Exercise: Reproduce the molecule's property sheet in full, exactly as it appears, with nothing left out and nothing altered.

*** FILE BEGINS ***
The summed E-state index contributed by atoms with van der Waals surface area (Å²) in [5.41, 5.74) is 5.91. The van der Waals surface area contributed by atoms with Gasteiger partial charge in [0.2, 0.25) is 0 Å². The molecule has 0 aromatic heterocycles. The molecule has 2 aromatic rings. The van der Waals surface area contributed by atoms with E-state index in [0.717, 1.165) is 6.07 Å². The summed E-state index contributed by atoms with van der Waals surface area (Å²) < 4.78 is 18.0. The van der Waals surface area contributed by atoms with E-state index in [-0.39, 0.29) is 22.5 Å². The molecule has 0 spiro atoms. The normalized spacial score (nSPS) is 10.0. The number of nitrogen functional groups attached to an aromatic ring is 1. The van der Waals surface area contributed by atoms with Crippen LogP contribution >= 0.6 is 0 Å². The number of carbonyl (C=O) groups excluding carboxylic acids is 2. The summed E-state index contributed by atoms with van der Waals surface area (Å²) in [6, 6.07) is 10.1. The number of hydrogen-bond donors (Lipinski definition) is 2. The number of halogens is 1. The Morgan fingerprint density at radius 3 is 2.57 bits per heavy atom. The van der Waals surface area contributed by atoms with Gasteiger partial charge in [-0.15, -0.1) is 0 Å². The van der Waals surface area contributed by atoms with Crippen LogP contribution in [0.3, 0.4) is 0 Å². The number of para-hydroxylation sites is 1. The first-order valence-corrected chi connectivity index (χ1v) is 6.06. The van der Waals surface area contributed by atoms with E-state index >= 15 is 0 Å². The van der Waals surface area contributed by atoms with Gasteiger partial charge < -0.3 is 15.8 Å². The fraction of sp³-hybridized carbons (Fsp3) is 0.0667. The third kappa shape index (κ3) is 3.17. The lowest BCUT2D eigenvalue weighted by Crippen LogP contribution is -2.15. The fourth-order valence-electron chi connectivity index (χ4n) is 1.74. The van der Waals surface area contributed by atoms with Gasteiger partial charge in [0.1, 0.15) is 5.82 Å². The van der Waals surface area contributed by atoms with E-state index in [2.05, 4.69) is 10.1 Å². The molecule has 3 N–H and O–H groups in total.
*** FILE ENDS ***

The summed E-state index contributed by atoms with van der Waals surface area (Å²) in [5.41, 5.74) is 5.91. The van der Waals surface area contributed by atoms with Gasteiger partial charge in [0.2, 0.25) is 0 Å². The molecule has 0 aromatic heterocycles. The molecule has 2 aromatic rings. The van der Waals surface area contributed by atoms with E-state index in [0.717, 1.165) is 6.07 Å². The summed E-state index contributed by atoms with van der Waals surface area (Å²) < 4.78 is 18.0. The van der Waals surface area contributed by atoms with E-state index in [-0.39, 0.29) is 22.5 Å². The molecule has 0 spiro atoms. The normalized spacial score (nSPS) is 10.0. The number of nitrogen functional groups attached to an aromatic ring is 1. The van der Waals surface area contributed by atoms with Crippen LogP contribution >= 0.6 is 0 Å². The number of carbonyl (C=O) groups excluding carboxylic acids is 2. The summed E-state index contributed by atoms with van der Waals surface area (Å²) in [6, 6.07) is 10.1. The number of hydrogen-bond donors (Lipinski definition) is 2. The number of halogens is 1. The Morgan fingerprint density at radius 3 is 2.57 bits per heavy atom. The van der Waals surface area contributed by atoms with Gasteiger partial charge in [-0.15, -0.1) is 0 Å². The van der Waals surface area contributed by atoms with Crippen LogP contribution in [0.3, 0.4) is 0 Å². The number of para-hydroxylation sites is 1. The first-order valence-corrected chi connectivity index (χ1v) is 6.06. The van der Waals surface area contributed by atoms with E-state index >= 15 is 0 Å². The van der Waals surface area contributed by atoms with Gasteiger partial charge < -0.3 is 15.8 Å². The fraction of sp³-hybridized carbons (Fsp3) is 0.0667. The third kappa shape index (κ3) is 3.17. The lowest BCUT2D eigenvalue weighted by Crippen LogP contribution is -2.15. The fourth-order valence-electron chi connectivity index (χ4n) is 1.74. The van der Waals surface area contributed by atoms with Gasteiger partial charge in [0.1, 0.15) is 5.82 Å². The van der Waals surface area contributed by atoms with E-state index in [2.05, 4.69) is 10.1 Å². The molecule has 3 N–H and O–H groups in total.